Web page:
UPDATE (Feb. 26, 2:40 p.m.): Since the original article was published on Feb. 22, an appeal has been made on the vice presidential election due to a system error occurring on election day, preventing freshmen from voting. A re-election on the vice presidential candidates will be held Friday. There will not be a re-election for the presidential candidates, making Jewel Hurt the official student body president.
The JMU Student Government Association announced the winners of each position for the 2018-19 election term Wednesday. Following a 12-hour election period and diligent counting, SGA re-elected Jewel Hurt as student body president with Ben Rosenberger as vice president, Cayhan Movaghari as executive treasurer and Desiree Edemba as the student representative to the board of visitors.
However, Seemran Patel, a senior engineering major and Hurt’s opponent in the presidential candidacy, is appealing the election. Patel appealed the votes Thursday afternoon.
“There’s a big, big chance that the votes are not what the votes came out to be,” Patel said. “The election was very poorly planned. People could not vote — everyone that was coming up to me could not vote. The polling stations were in SSC and ISAT, but the problem was that the online election was really messed up until 11 a.m. When I woke up at 7:00 a.m. I could not find the election link.”
Nicholas Williamson, a junior political science major and the 2018 elections commissioner, worked directly with the election. He explained that there are specific guidelines followed for both voting and the appeal process.
SGA has specific campaign regulations, that when violated, are cause for appeal. For example, candidates aren’t allowed to campaign in Carrier or Rose Libraries. While it’s unclear why Patel is appealing the votes, Williamson believes it’s because of a campaign violation.
If an appeal is made, “[The commission] makes a vote on the appeals and, based on the appeals, sees if there was a violation,” Williamson said. “If it is a violation, we can decide if it is either A, beyond reasonable doubt that it could have affected the outcome of the election, [then] we can do a re-election … If we decide it would not have affected the outcome of the election, then the results could still stand.”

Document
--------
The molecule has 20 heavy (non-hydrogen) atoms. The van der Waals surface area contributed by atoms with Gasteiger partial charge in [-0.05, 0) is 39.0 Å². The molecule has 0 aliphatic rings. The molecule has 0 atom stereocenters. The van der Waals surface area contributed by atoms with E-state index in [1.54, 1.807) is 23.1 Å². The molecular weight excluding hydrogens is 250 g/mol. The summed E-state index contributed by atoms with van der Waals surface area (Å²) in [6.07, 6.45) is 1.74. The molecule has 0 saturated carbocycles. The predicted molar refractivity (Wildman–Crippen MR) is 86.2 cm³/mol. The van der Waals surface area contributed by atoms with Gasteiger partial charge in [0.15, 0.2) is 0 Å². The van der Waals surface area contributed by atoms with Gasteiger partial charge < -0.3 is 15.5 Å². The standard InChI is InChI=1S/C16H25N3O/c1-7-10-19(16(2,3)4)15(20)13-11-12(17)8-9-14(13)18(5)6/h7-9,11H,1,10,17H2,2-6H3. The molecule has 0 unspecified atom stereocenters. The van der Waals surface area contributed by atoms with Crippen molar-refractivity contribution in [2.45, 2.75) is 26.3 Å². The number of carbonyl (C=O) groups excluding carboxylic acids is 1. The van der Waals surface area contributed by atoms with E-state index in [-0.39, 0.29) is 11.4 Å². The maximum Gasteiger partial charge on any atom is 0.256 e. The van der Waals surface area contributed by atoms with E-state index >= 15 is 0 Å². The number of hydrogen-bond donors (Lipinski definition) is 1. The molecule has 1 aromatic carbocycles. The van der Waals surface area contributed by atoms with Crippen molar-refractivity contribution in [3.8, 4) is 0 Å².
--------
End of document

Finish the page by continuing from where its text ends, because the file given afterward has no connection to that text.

After an appeal is submitted, it’s then confirmed by the election commission. Next, the votes can be overturned or a re-election can be held.
“Going forward I will definitely make sure the election policy is followed,” Patel said. “I will continue to fight for what’s right and never give up.”
Hurt, a junior political science and public policy administration double major, has already announced her re-election on social media. She believes she ran a fair race.
“I honestly think that we ran a super clean campaign,” Hurt said. “All of my staff knew the right protocol and we really tried to just do a fair campaign. So if [Patel] did appeal, I don’t know on what grounds it would be. There’s nothing I can think of that she could possibly say that’s grounds for an appeal and then a re-election. I think she’ll try to find something, and she might, but at the end of the day, we ran a good campaign and we’re taking it as a win. We’ll see what happens.”
Patel hopes to improve the election process in the future. She believes she ran a fair race, and hopes her appeal will show that.
“I go to bed knowing I did the right thing,” Patel said. “I’m really happy I’m staying true to myself and to JMU and to SGA and only campaigning with the rules and being completely fair.”
Despite the potential appeal, Hurt looks forward to this upcoming year. She hopes to continue focusing on student outreach.
“I’m really excited,” Hurt said. “We’re going to take things day by day. Although I listed a lot of things in my platform I want to accomplish, there are things and measures for change that pop up through the year and I’m just really excited to be an advocate for students — to listen to their interests and take it to the top and work with the administrators to see that their voice is heard.”
The Breeze will update this story as more information is received.
CORRECTION (Feb. 23, 3:15 p.m.): A previous version of this article stated Seemran Patel is a junior engineering major. She's actually a senior. The article has been updated with the correct information.
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